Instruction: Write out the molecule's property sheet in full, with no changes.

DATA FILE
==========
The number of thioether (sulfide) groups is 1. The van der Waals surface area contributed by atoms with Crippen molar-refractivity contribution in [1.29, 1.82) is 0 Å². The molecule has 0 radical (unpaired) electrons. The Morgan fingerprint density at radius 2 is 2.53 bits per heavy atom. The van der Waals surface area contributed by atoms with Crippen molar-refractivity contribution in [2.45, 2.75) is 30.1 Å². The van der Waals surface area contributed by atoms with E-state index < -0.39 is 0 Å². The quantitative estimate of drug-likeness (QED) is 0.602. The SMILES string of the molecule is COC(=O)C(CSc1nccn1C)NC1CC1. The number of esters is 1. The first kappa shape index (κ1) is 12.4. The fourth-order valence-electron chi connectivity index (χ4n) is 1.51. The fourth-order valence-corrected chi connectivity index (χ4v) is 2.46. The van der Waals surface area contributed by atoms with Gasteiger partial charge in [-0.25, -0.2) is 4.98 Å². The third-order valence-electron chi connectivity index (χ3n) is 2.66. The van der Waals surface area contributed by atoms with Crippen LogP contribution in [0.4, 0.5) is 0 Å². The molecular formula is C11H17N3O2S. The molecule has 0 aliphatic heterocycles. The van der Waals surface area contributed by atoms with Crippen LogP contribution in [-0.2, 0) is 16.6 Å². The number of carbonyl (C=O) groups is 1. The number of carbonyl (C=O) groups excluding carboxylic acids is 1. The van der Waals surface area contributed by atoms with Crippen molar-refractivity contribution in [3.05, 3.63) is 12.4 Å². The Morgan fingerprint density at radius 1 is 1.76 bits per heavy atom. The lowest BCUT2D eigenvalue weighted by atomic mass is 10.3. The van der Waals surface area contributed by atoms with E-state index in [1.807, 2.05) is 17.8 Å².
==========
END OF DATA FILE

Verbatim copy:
The number of thioether (sulfide) groups is 1. The van der Waals surface area contributed by atoms with Crippen molar-refractivity contribution in [1.29, 1.82) is 0 Å². The molecule has 0 radical (unpaired) electrons. The Morgan fingerprint density at radius 2 is 2.53 bits per heavy atom. The van der Waals surface area contributed by atoms with Crippen molar-refractivity contribution in [2.45, 2.75) is 30.1 Å². The van der Waals surface area contributed by atoms with E-state index < -0.39 is 0 Å². The quantitative estimate of drug-likeness (QED) is 0.602. The SMILES string of the molecule is COC(=O)C(CSc1nccn1C)NC1CC1. The number of esters is 1. The first kappa shape index (κ1) is 12.4. The fourth-order valence-electron chi connectivity index (χ4n) is 1.51. The fourth-order valence-corrected chi connectivity index (χ4v) is 2.46. The van der Waals surface area contributed by atoms with Gasteiger partial charge in [-0.25, -0.2) is 4.98 Å². The third-order valence-electron chi connectivity index (χ3n) is 2.66. The van der Waals surface area contributed by atoms with Crippen LogP contribution in [0.4, 0.5) is 0 Å². The molecular formula is C11H17N3O2S. The molecule has 0 aliphatic heterocycles. The van der Waals surface area contributed by atoms with Crippen LogP contribution in [-0.2, 0) is 16.6 Å². The number of carbonyl (C=O) groups is 1. The number of carbonyl (C=O) groups excluding carboxylic acids is 1. The van der Waals surface area contributed by atoms with Crippen molar-refractivity contribution in [3.05, 3.63) is 12.4 Å². The Morgan fingerprint density at radius 1 is 1.76 bits per heavy atom. The lowest BCUT2D eigenvalue weighted by atomic mass is 10.3. The van der Waals surface area contributed by atoms with E-state index in [1.807, 2.05) is 17.8 Å².